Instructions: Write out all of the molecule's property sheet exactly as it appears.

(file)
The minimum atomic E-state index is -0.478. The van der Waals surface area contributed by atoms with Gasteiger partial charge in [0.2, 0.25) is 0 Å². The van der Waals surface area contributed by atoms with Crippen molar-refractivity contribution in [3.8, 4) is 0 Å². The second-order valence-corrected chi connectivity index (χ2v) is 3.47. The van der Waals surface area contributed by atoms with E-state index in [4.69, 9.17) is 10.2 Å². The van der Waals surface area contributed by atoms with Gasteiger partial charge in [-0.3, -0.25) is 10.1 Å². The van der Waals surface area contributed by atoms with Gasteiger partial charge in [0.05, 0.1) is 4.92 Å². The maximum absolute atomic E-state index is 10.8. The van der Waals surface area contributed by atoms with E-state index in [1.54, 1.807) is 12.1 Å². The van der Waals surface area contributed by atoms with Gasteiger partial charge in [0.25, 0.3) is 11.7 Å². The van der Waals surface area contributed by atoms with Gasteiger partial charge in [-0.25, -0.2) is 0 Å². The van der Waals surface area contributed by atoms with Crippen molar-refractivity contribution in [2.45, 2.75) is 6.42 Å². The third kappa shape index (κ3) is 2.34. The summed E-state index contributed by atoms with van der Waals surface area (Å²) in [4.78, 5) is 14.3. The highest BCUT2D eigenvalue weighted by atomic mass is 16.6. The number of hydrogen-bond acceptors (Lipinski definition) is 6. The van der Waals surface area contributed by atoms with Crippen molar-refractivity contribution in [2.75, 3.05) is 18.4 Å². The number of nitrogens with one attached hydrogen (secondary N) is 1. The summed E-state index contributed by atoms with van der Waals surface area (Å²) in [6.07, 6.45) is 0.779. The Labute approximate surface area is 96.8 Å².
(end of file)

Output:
The minimum atomic E-state index is -0.478. The van der Waals surface area contributed by atoms with Gasteiger partial charge in [0.2, 0.25) is 0 Å². The van der Waals surface area contributed by atoms with Crippen molar-refractivity contribution in [3.8, 4) is 0 Å². The second-order valence-corrected chi connectivity index (χ2v) is 3.47. The van der Waals surface area contributed by atoms with E-state index in [4.69, 9.17) is 10.2 Å². The van der Waals surface area contributed by atoms with Gasteiger partial charge in [-0.3, -0.25) is 10.1 Å². The van der Waals surface area contributed by atoms with Gasteiger partial charge in [0.05, 0.1) is 4.92 Å². The maximum absolute atomic E-state index is 10.8. The van der Waals surface area contributed by atoms with E-state index in [1.54, 1.807) is 12.1 Å². The van der Waals surface area contributed by atoms with Gasteiger partial charge in [0.25, 0.3) is 11.7 Å². The van der Waals surface area contributed by atoms with Gasteiger partial charge in [-0.25, -0.2) is 0 Å². The van der Waals surface area contributed by atoms with Crippen molar-refractivity contribution in [2.45, 2.75) is 6.42 Å². The third kappa shape index (κ3) is 2.34. The summed E-state index contributed by atoms with van der Waals surface area (Å²) in [4.78, 5) is 14.3. The highest BCUT2D eigenvalue weighted by atomic mass is 16.6. The number of hydrogen-bond acceptors (Lipinski definition) is 6. The van der Waals surface area contributed by atoms with Crippen molar-refractivity contribution in [2.75, 3.05) is 18.4 Å². The number of nitrogens with one attached hydrogen (secondary N) is 1. The summed E-state index contributed by atoms with van der Waals surface area (Å²) in [6.07, 6.45) is 0.779. The Labute approximate surface area is 96.8 Å².